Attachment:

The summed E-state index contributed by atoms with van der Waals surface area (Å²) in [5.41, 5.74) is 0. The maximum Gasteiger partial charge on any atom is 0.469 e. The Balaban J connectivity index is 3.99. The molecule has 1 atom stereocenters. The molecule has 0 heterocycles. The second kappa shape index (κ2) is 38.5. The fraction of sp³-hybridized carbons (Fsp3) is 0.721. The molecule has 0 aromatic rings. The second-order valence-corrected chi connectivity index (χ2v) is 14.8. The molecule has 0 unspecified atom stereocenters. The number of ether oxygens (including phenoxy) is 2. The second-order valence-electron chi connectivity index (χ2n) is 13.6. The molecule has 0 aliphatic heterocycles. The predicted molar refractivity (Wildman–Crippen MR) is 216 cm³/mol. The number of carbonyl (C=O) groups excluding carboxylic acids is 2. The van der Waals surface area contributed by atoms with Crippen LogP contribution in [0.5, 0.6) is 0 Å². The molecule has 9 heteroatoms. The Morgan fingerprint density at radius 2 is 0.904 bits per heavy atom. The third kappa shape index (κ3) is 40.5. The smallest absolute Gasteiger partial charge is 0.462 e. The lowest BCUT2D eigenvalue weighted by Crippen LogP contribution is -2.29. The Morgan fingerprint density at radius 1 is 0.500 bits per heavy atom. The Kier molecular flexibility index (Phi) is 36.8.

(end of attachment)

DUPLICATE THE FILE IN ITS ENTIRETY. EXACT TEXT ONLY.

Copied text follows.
The summed E-state index contributed by atoms with van der Waals surface area (Å²) in [5.41, 5.74) is 0. The maximum Gasteiger partial charge on any atom is 0.469 e. The Balaban J connectivity index is 3.99. The molecule has 1 atom stereocenters. The molecule has 0 heterocycles. The second kappa shape index (κ2) is 38.5. The fraction of sp³-hybridized carbons (Fsp3) is 0.721. The molecule has 0 aromatic rings. The second-order valence-corrected chi connectivity index (χ2v) is 14.8. The molecule has 0 unspecified atom stereocenters. The number of ether oxygens (including phenoxy) is 2. The second-order valence-electron chi connectivity index (χ2n) is 13.6. The molecule has 0 aliphatic heterocycles. The predicted molar refractivity (Wildman–Crippen MR) is 216 cm³/mol. The number of carbonyl (C=O) groups excluding carboxylic acids is 2. The van der Waals surface area contributed by atoms with Crippen LogP contribution in [0.5, 0.6) is 0 Å². The molecule has 9 heteroatoms. The Morgan fingerprint density at radius 2 is 0.904 bits per heavy atom. The third kappa shape index (κ3) is 40.5. The smallest absolute Gasteiger partial charge is 0.462 e. The lowest BCUT2D eigenvalue weighted by Crippen LogP contribution is -2.29. The Morgan fingerprint density at radius 1 is 0.500 bits per heavy atom. The Kier molecular flexibility index (Phi) is 36.8.